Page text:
The response was enthusiastic and overwhelming. And Lorene Scafaria’s movie “Hustlers,” released by STX Entertainment and starring Constance Wu and Jennifer Lopez, all signatories to the pledge, shows us clearly just how much having women call the shots can upend the storytelling landscape.
Research from the Annenberg Inclusion Initiative, which I founded, shows that when women work as a director, they change the nature of what we see on screen. First, a female director means simply more girls and women appear in the story itself — no small feat, given that the percentage of female speaking characters has not changed in more than a decade. We have also found that movies have more characters from underrepresented racial and ethnic groups when a woman is behind the lens. Lastly, we see more leading female characters when a woman is directing. All of these findings show up in “Hustlers,” which also defies the noninclusive norm by casting trans actress Trace Lysette.
Female directors don’t merely improve the range of who we see on screen: They change our sense of what female characters get to do. The main characters in “Hustlers” might work as exotic dancers, but “Hustlers” foregrounds female friendship. The leading women bond over the economic realities they and other women face, the behavior of men and the desire for a better life for their children. Most ingeniously, the film inverts the classic Hollywood trope of woman-as-accessory and makes men the nameless — in fact, almost faceless — characters who exist merely to facilitate the exploits of women. At its most exuberant moments, the film celebrates how these women formed a community, a family, and forged an identity grounded in the support they provide each other and the power they have over their own lives.
These achievements aren’t only on screen. “Hustlers” has a female editor, production designer, line producer, location manager, second assistant director and camera operator. Having more women on set undoubtedly affects the production climate, a sentiment I heard when I visited the set last spring. A female crew member indicated that Scafaria brought a feminist spirit to the set, an air of collaboration, teamwork and value for the crew’s contributions. What organization wouldn’t want such engaged, valued and safe employees?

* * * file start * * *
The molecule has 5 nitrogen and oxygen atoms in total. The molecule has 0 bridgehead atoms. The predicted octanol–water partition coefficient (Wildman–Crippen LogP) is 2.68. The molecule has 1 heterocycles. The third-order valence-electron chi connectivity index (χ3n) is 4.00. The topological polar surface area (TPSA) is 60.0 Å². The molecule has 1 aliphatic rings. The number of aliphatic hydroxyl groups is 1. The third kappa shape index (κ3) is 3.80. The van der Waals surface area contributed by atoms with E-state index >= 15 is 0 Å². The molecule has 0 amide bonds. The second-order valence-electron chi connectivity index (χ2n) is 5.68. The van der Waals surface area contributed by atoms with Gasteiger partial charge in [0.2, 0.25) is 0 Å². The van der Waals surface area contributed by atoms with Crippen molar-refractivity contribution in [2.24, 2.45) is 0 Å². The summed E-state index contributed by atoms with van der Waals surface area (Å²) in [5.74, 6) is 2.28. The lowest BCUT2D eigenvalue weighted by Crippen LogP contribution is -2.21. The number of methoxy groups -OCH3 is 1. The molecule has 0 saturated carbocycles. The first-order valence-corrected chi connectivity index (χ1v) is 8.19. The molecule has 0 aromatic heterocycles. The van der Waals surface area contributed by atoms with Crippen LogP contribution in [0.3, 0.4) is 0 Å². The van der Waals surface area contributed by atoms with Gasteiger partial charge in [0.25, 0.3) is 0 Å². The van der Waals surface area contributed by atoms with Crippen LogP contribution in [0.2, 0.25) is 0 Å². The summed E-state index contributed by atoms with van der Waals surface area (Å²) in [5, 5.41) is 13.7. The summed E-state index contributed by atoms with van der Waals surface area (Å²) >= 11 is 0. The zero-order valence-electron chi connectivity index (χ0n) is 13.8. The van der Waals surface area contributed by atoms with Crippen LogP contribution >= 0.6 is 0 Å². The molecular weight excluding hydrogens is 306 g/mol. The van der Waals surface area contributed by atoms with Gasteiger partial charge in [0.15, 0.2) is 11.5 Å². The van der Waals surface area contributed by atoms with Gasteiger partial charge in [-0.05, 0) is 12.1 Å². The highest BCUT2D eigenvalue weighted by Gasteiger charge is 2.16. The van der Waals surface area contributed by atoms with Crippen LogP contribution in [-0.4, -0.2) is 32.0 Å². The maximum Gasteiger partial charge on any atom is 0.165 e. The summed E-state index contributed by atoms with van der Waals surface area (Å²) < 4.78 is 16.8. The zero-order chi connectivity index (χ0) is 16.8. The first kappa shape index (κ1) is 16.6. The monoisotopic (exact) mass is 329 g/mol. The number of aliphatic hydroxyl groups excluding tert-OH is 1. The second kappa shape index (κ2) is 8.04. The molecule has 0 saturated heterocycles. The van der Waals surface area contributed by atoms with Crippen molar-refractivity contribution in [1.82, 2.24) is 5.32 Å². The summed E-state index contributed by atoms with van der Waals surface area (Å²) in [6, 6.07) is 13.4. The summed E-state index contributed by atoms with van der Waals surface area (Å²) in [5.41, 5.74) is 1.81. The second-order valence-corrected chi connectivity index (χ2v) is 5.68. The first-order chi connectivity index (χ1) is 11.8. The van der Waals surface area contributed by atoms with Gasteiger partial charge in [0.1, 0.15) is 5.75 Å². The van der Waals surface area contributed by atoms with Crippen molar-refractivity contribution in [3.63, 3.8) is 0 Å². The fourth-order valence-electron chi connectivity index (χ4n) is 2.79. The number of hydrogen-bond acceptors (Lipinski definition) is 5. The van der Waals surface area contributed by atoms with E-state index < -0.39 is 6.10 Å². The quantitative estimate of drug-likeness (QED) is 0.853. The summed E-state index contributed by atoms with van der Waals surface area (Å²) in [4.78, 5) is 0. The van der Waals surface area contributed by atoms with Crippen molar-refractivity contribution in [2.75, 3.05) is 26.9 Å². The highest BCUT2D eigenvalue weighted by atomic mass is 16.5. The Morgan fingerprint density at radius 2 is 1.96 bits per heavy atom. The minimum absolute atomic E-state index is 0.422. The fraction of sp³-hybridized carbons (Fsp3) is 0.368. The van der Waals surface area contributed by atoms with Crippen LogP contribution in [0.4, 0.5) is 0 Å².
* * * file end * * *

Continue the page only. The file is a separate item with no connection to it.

And “Hustlers” is just the start. Based on our own projections for the top 100 films of 2019, at a minimum 12 will have a female director. This is more than twice as many as 2018 and higher than any year we’ve measured since 1980. The immediate impact these directors have is obvious: Their movies depict female characters of many ages, racial and ethnic backgrounds, and members of the LGBTQ community.
And more films from female directors are coming in 2020 and beyond. These women — Meredith Dawson, Olivia Wilde, Eva Longoria, Amy Koppelman, Rebecca Hall, Chloé Zhao, Niki Caro, Cathy Yan, Stella Meghie, Nia DaCosta, Patty Jenkins, Cate Shortland — are poised to change the behind-the-scenes and on-screen numbers that have been stagnant for too long.
These changes are long awaited and much needed. But there’s still more to be done. We need to see women like Scafaria offered and working on films with budgets over $100 million, just like their white male peers. We need more women — and especially women of color — throughout the executive ranks in entertainment and working above and below the line in film. Perhaps most urgent, we need women from all backgrounds working as critics, not just as freelancers but on staff at major publications and trade outlets. This is crucial to ensuring that audiences from diverse communities can connect to Hollywood movies with women and other underrepresented groups at the center of the story.
As “Hustlers” arrives in theaters this weekend, it gives audiences the chance to show the women involved in the movie the same kind of support the characters show one another — and to prove, yet again, that there is an audience ready to spend money on the kinds of stories only women can tell. Hollywood executives might not be moved by tallies that show just how badly they’re doing on hiring female directors. But box office figures, at least, are one number that has always gotten their attention.